down with her. The children
soon make their way over and
she starts to sing the “The
Morning Song,” a welcoming
song to start the beginning of
their circle time. The group
exchanges smiles and giggles
with each other as they all clap
their hands and sing. Then
Ms. Kayla calls on each child
Tyra stands up, and the class
begins to sing to her, “Tyra’s
here today, Tyra’s here today,
we‘re so glad that Tyra’s here,
‘cause Tyra’s here to play!”
Feeling acknowledged by her
peers, Tyra smiles and sits back
The narration above
illustrates one way circle
time can be used to build
a community while also
acknowledging each individual
child. Circle time is one of
the few moments out of the
day that the classroom is
together as a whole, much like
a community. In order for a
classroom and a circle time
to function properly, teachers
need to be intentional when
using this time to establish
connections with one another.
The tone for Ms. Kayla’s
circle time was set by starting
with a welcome song. As she
continues the rest of circle
time, her plans for the group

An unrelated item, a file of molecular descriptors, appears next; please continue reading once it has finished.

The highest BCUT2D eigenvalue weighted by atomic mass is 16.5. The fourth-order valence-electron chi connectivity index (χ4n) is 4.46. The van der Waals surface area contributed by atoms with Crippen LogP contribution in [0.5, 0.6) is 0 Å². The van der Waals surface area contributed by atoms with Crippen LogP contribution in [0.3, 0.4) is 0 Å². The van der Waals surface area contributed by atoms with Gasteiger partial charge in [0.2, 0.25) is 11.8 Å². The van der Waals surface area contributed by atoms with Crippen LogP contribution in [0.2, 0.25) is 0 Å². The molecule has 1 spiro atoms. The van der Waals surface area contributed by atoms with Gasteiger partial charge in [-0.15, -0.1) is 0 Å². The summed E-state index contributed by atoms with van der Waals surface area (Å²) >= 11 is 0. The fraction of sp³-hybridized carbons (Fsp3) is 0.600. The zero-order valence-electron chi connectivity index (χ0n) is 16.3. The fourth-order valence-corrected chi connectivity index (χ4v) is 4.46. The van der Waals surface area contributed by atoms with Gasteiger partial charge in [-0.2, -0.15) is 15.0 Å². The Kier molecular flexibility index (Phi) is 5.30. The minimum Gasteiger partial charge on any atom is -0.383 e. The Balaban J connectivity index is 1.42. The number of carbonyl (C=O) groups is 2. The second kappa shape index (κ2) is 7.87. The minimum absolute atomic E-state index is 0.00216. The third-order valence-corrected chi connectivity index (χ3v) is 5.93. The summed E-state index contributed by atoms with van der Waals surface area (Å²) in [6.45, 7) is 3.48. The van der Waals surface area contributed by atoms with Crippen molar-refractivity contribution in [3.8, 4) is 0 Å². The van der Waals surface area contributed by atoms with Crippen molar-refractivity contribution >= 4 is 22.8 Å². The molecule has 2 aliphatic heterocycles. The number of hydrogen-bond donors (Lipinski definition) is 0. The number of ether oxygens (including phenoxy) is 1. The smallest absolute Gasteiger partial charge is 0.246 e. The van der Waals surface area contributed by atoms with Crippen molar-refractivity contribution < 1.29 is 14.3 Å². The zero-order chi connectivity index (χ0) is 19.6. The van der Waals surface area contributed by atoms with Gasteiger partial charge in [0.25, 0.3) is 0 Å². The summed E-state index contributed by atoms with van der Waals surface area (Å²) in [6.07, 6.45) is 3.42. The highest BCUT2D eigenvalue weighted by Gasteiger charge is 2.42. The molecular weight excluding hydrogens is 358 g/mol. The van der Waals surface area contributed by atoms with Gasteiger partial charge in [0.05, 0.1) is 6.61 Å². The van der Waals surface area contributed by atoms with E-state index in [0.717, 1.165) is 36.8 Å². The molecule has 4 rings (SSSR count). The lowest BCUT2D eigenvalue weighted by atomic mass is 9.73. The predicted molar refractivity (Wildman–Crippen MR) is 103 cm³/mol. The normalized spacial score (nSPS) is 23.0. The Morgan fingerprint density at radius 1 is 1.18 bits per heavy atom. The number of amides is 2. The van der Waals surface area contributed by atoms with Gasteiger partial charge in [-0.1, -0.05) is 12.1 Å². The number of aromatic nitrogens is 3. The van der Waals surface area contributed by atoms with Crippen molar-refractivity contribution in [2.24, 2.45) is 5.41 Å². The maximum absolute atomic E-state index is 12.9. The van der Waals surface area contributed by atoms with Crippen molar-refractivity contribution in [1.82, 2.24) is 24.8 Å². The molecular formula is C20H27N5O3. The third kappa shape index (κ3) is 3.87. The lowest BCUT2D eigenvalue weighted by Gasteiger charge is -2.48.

are centered on meeting the
needs of each child so their
experience together feels
positive and successful.
Ms. Kayla decides
the activities for her
circle time based on
has determined for each child
in her class. She specifically
considers the children’s
attention spans as well as their
personal interests. Making
circle time meaningful to each
child will increase the chance
that children will choose
to participate. By offering
choices to children (where to
sit, what songs to sing, etc.)
children have opportunities
to be active participants in
their own learning. Though
EMILY RIOS &
Lead Infant/Toddler Teachers,
Emily Rios is a lead infant/toddler teacher at Project Eagle/
Educare Kansas City. She graduated from University of Central
Missouri with a B.S. in Child and Family Development. Emily
has been working with children ages birth-6 for 10 years and is
passionate about teaching young children by building on their
Lauren Bowser is a lead infant/toddler teacher at Project
Eagle/Educare Kansas City. She graduated from Kansas State
University with a B.S. in Early Childhood Education. Lauren is